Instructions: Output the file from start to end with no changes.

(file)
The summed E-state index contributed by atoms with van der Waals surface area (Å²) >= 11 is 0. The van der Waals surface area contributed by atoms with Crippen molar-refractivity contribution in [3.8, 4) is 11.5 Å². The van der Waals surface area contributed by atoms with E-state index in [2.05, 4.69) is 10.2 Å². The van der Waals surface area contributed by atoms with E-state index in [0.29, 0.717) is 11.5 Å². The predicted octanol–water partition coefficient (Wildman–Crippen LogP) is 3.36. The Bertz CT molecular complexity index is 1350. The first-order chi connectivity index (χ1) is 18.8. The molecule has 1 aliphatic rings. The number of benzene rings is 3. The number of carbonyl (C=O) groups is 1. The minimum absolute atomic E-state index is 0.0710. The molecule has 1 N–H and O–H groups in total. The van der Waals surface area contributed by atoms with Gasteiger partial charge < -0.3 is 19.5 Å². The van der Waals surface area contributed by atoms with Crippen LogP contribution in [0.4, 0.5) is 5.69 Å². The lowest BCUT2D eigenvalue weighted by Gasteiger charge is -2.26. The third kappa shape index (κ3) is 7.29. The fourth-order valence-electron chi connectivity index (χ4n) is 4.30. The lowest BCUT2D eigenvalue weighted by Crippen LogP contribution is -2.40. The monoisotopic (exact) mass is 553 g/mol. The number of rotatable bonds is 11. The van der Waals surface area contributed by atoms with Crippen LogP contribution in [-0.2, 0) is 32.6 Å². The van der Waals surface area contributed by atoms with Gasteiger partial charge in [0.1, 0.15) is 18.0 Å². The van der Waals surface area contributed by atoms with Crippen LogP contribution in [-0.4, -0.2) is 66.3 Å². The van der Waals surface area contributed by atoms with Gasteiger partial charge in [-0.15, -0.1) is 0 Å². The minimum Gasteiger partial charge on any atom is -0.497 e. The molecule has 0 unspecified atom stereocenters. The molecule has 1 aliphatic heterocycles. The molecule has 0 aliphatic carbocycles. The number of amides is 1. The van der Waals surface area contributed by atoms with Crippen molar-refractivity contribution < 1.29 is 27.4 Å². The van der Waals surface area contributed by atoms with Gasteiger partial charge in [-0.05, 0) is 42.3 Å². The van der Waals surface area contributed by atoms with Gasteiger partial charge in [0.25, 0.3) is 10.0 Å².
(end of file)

The summed E-state index contributed by atoms with van der Waals surface area (Å²) >= 11 is 0. The van der Waals surface area contributed by atoms with Crippen molar-refractivity contribution in [3.8, 4) is 11.5 Å². The van der Waals surface area contributed by atoms with E-state index in [2.05, 4.69) is 10.2 Å². The van der Waals surface area contributed by atoms with E-state index in [0.29, 0.717) is 11.5 Å². The predicted octanol–water partition coefficient (Wildman–Crippen LogP) is 3.36. The Bertz CT molecular complexity index is 1350. The first-order chi connectivity index (χ1) is 18.8. The molecule has 1 aliphatic rings. The number of benzene rings is 3. The number of carbonyl (C=O) groups is 1. The minimum absolute atomic E-state index is 0.0710. The molecule has 1 N–H and O–H groups in total. The van der Waals surface area contributed by atoms with Gasteiger partial charge < -0.3 is 19.5 Å². The van der Waals surface area contributed by atoms with Crippen LogP contribution in [0.4, 0.5) is 5.69 Å². The lowest BCUT2D eigenvalue weighted by Gasteiger charge is -2.26. The third kappa shape index (κ3) is 7.29. The fourth-order valence-electron chi connectivity index (χ4n) is 4.30. The lowest BCUT2D eigenvalue weighted by Crippen LogP contribution is -2.40. The monoisotopic (exact) mass is 553 g/mol. The number of rotatable bonds is 11. The van der Waals surface area contributed by atoms with Crippen LogP contribution in [-0.2, 0) is 32.6 Å². The van der Waals surface area contributed by atoms with Gasteiger partial charge in [0.1, 0.15) is 18.0 Å². The van der Waals surface area contributed by atoms with Crippen LogP contribution in [-0.4, -0.2) is 66.3 Å². The van der Waals surface area contributed by atoms with Gasteiger partial charge in [-0.15, -0.1) is 0 Å². The minimum Gasteiger partial charge on any atom is -0.497 e. The molecule has 0 unspecified atom stereocenters. The molecule has 1 aliphatic heterocycles. The molecule has 0 aliphatic carbocycles. The number of amides is 1. The van der Waals surface area contributed by atoms with Crippen molar-refractivity contribution < 1.29 is 27.4 Å². The van der Waals surface area contributed by atoms with Gasteiger partial charge in [-0.05, 0) is 42.3 Å². The van der Waals surface area contributed by atoms with Gasteiger partial charge in [0.25, 0.3) is 10.0 Å².